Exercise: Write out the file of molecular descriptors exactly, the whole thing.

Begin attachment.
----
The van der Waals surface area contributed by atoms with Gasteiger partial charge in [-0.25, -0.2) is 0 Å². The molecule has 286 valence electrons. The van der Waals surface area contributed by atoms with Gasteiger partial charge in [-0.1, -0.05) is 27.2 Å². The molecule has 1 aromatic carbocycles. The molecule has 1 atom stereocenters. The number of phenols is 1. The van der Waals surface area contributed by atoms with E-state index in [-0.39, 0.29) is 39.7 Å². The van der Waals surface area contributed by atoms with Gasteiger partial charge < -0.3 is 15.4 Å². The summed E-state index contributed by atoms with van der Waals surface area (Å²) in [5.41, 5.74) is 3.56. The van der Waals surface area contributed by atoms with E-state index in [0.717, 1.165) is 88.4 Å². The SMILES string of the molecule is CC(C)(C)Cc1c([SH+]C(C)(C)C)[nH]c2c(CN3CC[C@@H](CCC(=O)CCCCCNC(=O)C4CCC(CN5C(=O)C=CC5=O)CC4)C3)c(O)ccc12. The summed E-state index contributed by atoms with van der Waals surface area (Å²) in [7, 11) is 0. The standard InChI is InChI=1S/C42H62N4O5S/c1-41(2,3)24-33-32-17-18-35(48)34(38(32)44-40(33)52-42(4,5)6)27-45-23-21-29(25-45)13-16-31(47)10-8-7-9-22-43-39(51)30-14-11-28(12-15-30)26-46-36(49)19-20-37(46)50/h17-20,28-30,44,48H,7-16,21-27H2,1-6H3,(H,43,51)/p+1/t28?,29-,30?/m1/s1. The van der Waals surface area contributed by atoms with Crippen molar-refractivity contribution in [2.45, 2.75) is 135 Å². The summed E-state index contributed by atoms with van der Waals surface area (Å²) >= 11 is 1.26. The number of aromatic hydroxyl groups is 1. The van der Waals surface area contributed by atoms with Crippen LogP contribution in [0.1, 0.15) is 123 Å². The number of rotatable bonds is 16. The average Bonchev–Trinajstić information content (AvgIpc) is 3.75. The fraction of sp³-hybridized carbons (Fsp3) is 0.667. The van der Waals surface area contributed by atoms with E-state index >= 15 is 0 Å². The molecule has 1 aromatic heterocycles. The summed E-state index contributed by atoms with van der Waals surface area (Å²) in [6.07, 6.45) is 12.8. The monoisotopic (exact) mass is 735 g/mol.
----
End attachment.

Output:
The van der Waals surface area contributed by atoms with Gasteiger partial charge in [-0.25, -0.2) is 0 Å². The molecule has 286 valence electrons. The van der Waals surface area contributed by atoms with Gasteiger partial charge in [-0.1, -0.05) is 27.2 Å². The molecule has 1 aromatic carbocycles. The molecule has 1 atom stereocenters. The number of phenols is 1. The van der Waals surface area contributed by atoms with E-state index in [-0.39, 0.29) is 39.7 Å². The van der Waals surface area contributed by atoms with Gasteiger partial charge < -0.3 is 15.4 Å². The summed E-state index contributed by atoms with van der Waals surface area (Å²) in [5.41, 5.74) is 3.56. The van der Waals surface area contributed by atoms with E-state index in [0.717, 1.165) is 88.4 Å². The SMILES string of the molecule is CC(C)(C)Cc1c([SH+]C(C)(C)C)[nH]c2c(CN3CC[C@@H](CCC(=O)CCCCCNC(=O)C4CCC(CN5C(=O)C=CC5=O)CC4)C3)c(O)ccc12. The summed E-state index contributed by atoms with van der Waals surface area (Å²) in [7, 11) is 0. The standard InChI is InChI=1S/C42H62N4O5S/c1-41(2,3)24-33-32-17-18-35(48)34(38(32)44-40(33)52-42(4,5)6)27-45-23-21-29(25-45)13-16-31(47)10-8-7-9-22-43-39(51)30-14-11-28(12-15-30)26-46-36(49)19-20-37(46)50/h17-20,28-30,44,48H,7-16,21-27H2,1-6H3,(H,43,51)/p+1/t28?,29-,30?/m1/s1. The van der Waals surface area contributed by atoms with Crippen molar-refractivity contribution in [2.45, 2.75) is 135 Å². The summed E-state index contributed by atoms with van der Waals surface area (Å²) >= 11 is 1.26. The number of aromatic hydroxyl groups is 1. The van der Waals surface area contributed by atoms with Crippen LogP contribution in [0.1, 0.15) is 123 Å². The number of rotatable bonds is 16. The average Bonchev–Trinajstić information content (AvgIpc) is 3.75. The fraction of sp³-hybridized carbons (Fsp3) is 0.667. The van der Waals surface area contributed by atoms with E-state index >= 15 is 0 Å². The molecule has 1 aromatic heterocycles. The summed E-state index contributed by atoms with van der Waals surface area (Å²) in [6.07, 6.45) is 12.8. The monoisotopic (exact) mass is 735 g/mol.